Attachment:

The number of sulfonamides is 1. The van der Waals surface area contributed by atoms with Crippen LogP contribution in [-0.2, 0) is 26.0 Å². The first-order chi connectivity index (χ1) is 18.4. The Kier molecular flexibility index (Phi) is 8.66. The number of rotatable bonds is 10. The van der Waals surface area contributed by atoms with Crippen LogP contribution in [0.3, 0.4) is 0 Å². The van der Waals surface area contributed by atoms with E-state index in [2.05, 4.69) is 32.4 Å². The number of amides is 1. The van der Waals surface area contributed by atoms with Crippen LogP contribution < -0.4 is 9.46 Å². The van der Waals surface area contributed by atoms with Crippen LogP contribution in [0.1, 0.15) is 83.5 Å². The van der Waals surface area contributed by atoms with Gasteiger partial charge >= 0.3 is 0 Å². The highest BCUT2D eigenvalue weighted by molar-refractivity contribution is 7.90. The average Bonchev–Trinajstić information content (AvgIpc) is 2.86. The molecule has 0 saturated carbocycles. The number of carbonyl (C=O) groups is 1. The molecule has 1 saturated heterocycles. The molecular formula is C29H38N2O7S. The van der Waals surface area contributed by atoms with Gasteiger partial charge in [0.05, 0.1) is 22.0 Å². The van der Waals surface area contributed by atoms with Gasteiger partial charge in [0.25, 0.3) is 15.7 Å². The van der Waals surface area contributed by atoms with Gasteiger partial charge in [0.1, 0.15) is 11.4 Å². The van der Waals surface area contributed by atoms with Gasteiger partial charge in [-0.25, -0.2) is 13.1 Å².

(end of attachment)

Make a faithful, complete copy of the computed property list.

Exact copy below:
The number of sulfonamides is 1. The van der Waals surface area contributed by atoms with Crippen LogP contribution in [-0.2, 0) is 26.0 Å². The first-order chi connectivity index (χ1) is 18.4. The Kier molecular flexibility index (Phi) is 8.66. The number of rotatable bonds is 10. The van der Waals surface area contributed by atoms with Crippen LogP contribution in [0.3, 0.4) is 0 Å². The van der Waals surface area contributed by atoms with E-state index in [2.05, 4.69) is 32.4 Å². The number of amides is 1. The van der Waals surface area contributed by atoms with Crippen LogP contribution < -0.4 is 9.46 Å². The van der Waals surface area contributed by atoms with Crippen LogP contribution in [0.1, 0.15) is 83.5 Å². The van der Waals surface area contributed by atoms with Gasteiger partial charge >= 0.3 is 0 Å². The highest BCUT2D eigenvalue weighted by molar-refractivity contribution is 7.90. The average Bonchev–Trinajstić information content (AvgIpc) is 2.86. The molecule has 0 saturated carbocycles. The number of carbonyl (C=O) groups is 1. The molecule has 1 saturated heterocycles. The molecular formula is C29H38N2O7S. The van der Waals surface area contributed by atoms with Gasteiger partial charge in [0.05, 0.1) is 22.0 Å². The van der Waals surface area contributed by atoms with Gasteiger partial charge in [0.25, 0.3) is 15.7 Å². The van der Waals surface area contributed by atoms with Gasteiger partial charge in [0.1, 0.15) is 11.4 Å². The van der Waals surface area contributed by atoms with Gasteiger partial charge in [-0.25, -0.2) is 13.1 Å².